To be a successful leader, one must have a growth mindset and encourage those around them to adopt and embrace this mindset as well.
We live in a complicated world and our day-to-day lives are riddled with challenges and disappointment. Some feel unjust and others are just flat out inconvenient. Our media sources are a deluge (or perhaps an IV drip on a good day) of fear and negativity. It’s been raining all week and your kids have their third cold for the season. I get it. It’s not easy.
Successful leaders check this emotional clutter at the door and start their day with a positive attitude. They understand that attitude is contagious and both a negative or positive attitude will quickly permeate throughout the organization. Here’s the rub…you can temporarily fake it on a tough day, but you can’t fake it for long. Leading with positivity needs to be your default or you will be exposed as disingenuous. For some, this will come naturally. However, I do believe this is a skill that can be learned with effort and consistency.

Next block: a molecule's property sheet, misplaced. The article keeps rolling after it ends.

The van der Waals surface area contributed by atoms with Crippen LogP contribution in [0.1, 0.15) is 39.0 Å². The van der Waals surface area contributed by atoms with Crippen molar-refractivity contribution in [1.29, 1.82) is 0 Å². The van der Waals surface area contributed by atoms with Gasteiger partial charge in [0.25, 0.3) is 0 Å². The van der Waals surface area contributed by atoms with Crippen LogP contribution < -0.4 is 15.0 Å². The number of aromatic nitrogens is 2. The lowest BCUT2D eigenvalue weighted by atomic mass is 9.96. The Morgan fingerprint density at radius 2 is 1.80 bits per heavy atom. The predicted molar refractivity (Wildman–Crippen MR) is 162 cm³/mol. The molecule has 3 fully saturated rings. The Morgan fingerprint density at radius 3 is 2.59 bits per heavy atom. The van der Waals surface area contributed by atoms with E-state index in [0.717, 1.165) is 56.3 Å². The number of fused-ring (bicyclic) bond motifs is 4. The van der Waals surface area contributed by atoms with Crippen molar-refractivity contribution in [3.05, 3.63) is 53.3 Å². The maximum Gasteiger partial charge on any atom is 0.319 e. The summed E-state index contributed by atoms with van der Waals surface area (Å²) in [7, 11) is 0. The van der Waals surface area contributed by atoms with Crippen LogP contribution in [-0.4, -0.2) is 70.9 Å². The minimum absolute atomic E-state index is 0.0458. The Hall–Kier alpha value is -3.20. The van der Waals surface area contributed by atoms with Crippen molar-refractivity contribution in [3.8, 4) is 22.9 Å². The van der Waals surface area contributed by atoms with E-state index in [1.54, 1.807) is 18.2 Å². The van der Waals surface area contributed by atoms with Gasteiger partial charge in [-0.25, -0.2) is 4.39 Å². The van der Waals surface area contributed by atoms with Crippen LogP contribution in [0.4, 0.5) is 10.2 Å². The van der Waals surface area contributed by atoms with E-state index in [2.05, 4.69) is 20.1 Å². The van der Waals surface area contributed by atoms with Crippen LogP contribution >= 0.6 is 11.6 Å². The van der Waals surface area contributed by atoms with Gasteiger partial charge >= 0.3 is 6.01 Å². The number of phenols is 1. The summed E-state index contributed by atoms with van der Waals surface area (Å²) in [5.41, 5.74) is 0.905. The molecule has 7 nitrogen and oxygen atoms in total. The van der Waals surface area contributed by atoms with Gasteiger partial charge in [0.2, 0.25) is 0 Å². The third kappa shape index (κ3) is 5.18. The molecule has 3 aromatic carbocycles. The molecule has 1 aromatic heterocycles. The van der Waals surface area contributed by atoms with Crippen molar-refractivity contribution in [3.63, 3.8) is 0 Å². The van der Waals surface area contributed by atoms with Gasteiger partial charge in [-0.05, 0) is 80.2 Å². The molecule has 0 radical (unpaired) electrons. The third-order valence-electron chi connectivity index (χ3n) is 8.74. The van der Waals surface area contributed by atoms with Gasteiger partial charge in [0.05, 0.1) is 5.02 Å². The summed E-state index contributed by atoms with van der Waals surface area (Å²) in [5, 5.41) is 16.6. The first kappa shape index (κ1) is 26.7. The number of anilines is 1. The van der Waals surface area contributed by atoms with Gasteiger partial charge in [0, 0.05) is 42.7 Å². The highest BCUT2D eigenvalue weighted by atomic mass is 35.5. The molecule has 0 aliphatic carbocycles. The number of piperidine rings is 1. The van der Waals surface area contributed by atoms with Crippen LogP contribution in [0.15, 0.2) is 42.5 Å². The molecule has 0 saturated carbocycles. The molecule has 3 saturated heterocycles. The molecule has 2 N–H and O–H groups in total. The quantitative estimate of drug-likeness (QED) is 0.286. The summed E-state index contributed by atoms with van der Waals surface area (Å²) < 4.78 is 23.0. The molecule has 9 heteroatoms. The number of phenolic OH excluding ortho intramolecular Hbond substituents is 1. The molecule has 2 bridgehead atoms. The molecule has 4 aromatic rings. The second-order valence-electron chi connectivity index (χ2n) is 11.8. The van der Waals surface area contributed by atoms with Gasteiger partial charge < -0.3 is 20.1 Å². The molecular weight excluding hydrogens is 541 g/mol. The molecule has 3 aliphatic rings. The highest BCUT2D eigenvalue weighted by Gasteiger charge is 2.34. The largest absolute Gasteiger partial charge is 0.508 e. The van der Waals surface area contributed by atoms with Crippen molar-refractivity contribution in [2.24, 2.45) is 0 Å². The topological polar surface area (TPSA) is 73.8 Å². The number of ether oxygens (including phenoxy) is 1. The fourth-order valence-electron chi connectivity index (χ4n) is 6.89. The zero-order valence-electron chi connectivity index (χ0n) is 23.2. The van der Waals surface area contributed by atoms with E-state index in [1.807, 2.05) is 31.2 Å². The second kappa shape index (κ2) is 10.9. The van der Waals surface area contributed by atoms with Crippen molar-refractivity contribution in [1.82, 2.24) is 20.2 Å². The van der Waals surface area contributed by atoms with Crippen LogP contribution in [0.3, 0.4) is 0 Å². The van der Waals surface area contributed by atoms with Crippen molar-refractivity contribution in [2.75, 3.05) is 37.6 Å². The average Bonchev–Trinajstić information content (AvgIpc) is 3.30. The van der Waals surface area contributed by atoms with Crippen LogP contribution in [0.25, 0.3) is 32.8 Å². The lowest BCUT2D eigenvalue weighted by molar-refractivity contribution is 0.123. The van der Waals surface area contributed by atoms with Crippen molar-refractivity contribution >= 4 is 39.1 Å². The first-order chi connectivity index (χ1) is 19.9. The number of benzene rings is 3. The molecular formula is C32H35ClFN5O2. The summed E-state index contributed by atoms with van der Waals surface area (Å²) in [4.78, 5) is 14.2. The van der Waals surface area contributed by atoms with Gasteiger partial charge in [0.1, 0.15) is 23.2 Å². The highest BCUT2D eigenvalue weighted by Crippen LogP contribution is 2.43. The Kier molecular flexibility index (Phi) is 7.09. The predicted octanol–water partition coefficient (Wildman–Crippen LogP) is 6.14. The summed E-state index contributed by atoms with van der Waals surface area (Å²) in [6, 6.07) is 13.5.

For me personally, there are three factors that help cultivate a positive default attitude. The first is gratitude. It’s a cliche for a reason. This means giving thanks for what I have and what’s working in my life, rather than fixating on the alternatives. Reflect on your blessings rather than your burdens. Taking simple inventory of “the good stuff” (family, health, security, unique abilities, etc.) goes a long way, and with repetition, conditions the brain to think positively by default.